Wednesday, 27 December 2017

Marc Chagall "My Life"

One recent Friday morning I hopped over to Tel Aviv with friends to see the exhibition Marc Chagall "My Life". It was held in a tiny private gallery on Rothschild Boulevard, one of the principal streets in the centre of Tel Aviv and also one of the "coolest". The exhibition was so small that, frankly, we weren't there for very long, but what we saw was a real treat!
Altmans Gallery specializes in lithographs and engravings, as well as works of contemporary Russian painters and graphic artists, ceramics, porcelain and sculpture. Lithography, from the ancient Greek lithos, meaning "stone", was invented in Germany in the 18th century. It is a method of printing from a stone or metal plate onto paper or other suitable material.
Marc Chagall (1887-1985), once dubbed "the quintessential Jewish artist of the 20th Century," was a Russian-born artist who worked in just about every artistic medium, including fine prints, etchings and the lithographs which were celebrated in this exhibition. He discovered lithography for himself in the late 1940s, in the workshop of the New York graphic artist Albert Kermen. One of his first experiments with lithography was a series of 13 lithographs based on four stories from The Arabian Nights.
Chagall's lithographs often centre on the topic of emigration as he escaped Russia to flee antisemitism, went to Europe and then escaped Nazi persecution by going to New York. Other recurrent themes are illustrations of village life in his native Russia - images of a red cow, an angel, fiddler on the roof and birds - and scenes of Paris, his beloved adopted city. Chagall was raised in a Hasidic family and studied Hebrew and the Tanakh (Hebrew Bible) as a young boy. Many of the motifs in his art were inspired by these teachings. He also travelled to Jerusalem in 1931 to discover and experience the Holy Land. He later painted 12 windows that were installed in the synagogue of the Hadassah Medical Centre in Ein Kerem, Jerusalem. Each of the twelve windows represents one of the Tribes of Israel.
The exhibition, which was timed to mark 130 years since Chagall's birth, presented more than 20 black and white and coloured lithographs, privately owned by the gallery. These included rare prints such as "The Yellow Sun" (1968), "Chloe Dressed and Capped by Cleariste" (1961), as well as a unique signed monotype "Le Bouffon" (1965). Some of the lithographs had never been exhibited in Israel before and some were being shown together for the first time within the framework of one exhibition. We saw Chagall's prints from his famous Biblical series, as well as works dedicated to Paris, his beloved adopted city, Vitebsk, his hometown, and childhood memories of the artist.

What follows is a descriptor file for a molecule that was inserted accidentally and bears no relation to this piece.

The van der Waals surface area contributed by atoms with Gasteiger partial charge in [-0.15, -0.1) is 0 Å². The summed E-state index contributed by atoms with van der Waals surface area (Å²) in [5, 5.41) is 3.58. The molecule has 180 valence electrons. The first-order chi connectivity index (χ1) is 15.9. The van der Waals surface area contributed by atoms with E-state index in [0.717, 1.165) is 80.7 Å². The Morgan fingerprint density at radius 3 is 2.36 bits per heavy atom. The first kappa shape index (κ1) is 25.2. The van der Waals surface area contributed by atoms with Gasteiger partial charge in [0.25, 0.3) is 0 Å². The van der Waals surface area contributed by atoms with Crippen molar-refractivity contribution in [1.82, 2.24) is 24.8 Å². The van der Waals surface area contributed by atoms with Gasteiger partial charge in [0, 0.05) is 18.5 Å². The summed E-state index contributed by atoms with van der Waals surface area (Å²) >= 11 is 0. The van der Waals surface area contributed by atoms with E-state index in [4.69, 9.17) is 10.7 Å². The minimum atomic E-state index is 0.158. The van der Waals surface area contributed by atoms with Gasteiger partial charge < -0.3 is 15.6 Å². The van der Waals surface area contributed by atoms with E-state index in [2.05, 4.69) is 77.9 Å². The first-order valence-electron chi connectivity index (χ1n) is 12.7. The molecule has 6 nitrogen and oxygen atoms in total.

Chagall's Biblical series is considered to be one of the most important stages of his work. According to his own recollections, this theme attracted him in his first years in Paris, but the trip to Palestine, Syria and Egypt in 1931 served as a basis for deeper understanding of the subject. On his return he made 105 etching sheets, then picked up the theme once again twenty five years later, in 1952-56, with the series titled Drawings for the Bible. This series comprised of 24 colour lithographs illustrating tales from the Bible and was published by Verve, Paris and printed by Mourlot, Paris from 1958-1960.

* This post has been shared on Our World Tuesday, Wednesday around the World, Wow Us Wednesdays, Wonderful Wednesday Blog HopThe Happy Now Blog Link -Up, Little Things ThursdayShare Your Cup Thursday and Sunday Snap.


Lady Fi said...

Such lovely lithographs!

Miss Val's Creations said...

His work is wonderful! Thought provoking and colorful.

restlessjo said...

It looks a fascinating body of work, Lisa, and well worth viewing in close up. Very best wishes to you for the year ahead. :)

Tamar SB said...

I just love his work!

Louca por porcelana said...

What a beautiful blog!Love your cards!Hugs!

Carol @Comfort Spring Station said...

I love March Chagall and his art. I'm most familiar with the window series you discussed as I have visited several temples with copies of the windows. I also love the works he made on his courtship and marriage after his wife's death. I originally was intrigued by the floating lady and and had to read to understand the work. Love this post!

Anonymous said...

Ah, one of my favorite painters! If you ever get the chance to visit his museum in Nice in the South of France, it is well worth it. Unbeknownst to me, I had just held the workshops in Holland, and had called the brochure "Between heaven and Earth" which he had in the foreword of his book of paintings. I'll come back to enjoy your post more:)
About your comment: Yes, you know to visit Galilee is on my bucket list!

LA Paylor said...

what fun to meet bloggers around the world. I'm visiting from random things party. I like chagall too, and did a small art quilt on 13 different artists, maybe I'll add him in! So nice to find you! LeeAnna recently relocated to Colorado, at blog not afraid of color

Kay L. Davies said...

Wow. I found this post absolutely fascinating. I haven't had much experience with Chagall's work, and certainly didn't know these details of his long and productive life. Thank you so much for sharing your knowledge as well as your photos.
An Unfittie's Guide to Adventurous Travel

likeschocolate said...

That is really cool! Recently we went to a church here in Germany where all the stained glasses were made by him. Absolutely beautiful!

Have a Daily Cup of Mrs. Olson said...

What a wonderful display! Thanks for sharing with SYC.

Jibberjabberuk said...

I enjoyed the little tour of Chagall's work. The collection may be small but I bet it's worth a small fortune!